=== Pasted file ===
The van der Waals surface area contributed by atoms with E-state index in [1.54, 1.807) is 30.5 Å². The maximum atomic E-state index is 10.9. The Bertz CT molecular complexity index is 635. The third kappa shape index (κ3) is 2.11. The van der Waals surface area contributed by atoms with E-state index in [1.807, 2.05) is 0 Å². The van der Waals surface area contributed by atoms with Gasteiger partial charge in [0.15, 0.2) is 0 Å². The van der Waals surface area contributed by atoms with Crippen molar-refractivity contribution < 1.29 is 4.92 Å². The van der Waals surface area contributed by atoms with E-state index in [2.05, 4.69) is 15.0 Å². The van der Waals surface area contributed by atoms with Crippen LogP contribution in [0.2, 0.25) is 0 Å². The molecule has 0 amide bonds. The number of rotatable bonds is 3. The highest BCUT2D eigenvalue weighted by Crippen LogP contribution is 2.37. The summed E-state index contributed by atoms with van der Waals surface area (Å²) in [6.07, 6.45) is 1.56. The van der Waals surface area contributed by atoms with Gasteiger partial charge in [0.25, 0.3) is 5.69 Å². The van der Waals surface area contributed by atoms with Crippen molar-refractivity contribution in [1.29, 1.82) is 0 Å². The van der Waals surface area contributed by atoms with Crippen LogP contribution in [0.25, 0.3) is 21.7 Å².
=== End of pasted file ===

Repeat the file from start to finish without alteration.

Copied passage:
The van der Waals surface area contributed by atoms with E-state index in [1.54, 1.807) is 30.5 Å². The maximum atomic E-state index is 10.9. The Bertz CT molecular complexity index is 635. The third kappa shape index (κ3) is 2.11. The van der Waals surface area contributed by atoms with E-state index in [1.807, 2.05) is 0 Å². The van der Waals surface area contributed by atoms with Gasteiger partial charge in [0.15, 0.2) is 0 Å². The van der Waals surface area contributed by atoms with Crippen molar-refractivity contribution < 1.29 is 4.92 Å². The van der Waals surface area contributed by atoms with E-state index in [2.05, 4.69) is 15.0 Å². The van der Waals surface area contributed by atoms with Crippen LogP contribution in [0.2, 0.25) is 0 Å². The molecule has 0 amide bonds. The number of rotatable bonds is 3. The highest BCUT2D eigenvalue weighted by Crippen LogP contribution is 2.37. The summed E-state index contributed by atoms with van der Waals surface area (Å²) in [6.07, 6.45) is 1.56. The van der Waals surface area contributed by atoms with Gasteiger partial charge in [0.25, 0.3) is 5.69 Å². The van der Waals surface area contributed by atoms with Crippen molar-refractivity contribution in [1.29, 1.82) is 0 Å². The van der Waals surface area contributed by atoms with Crippen LogP contribution in [0.25, 0.3) is 21.7 Å².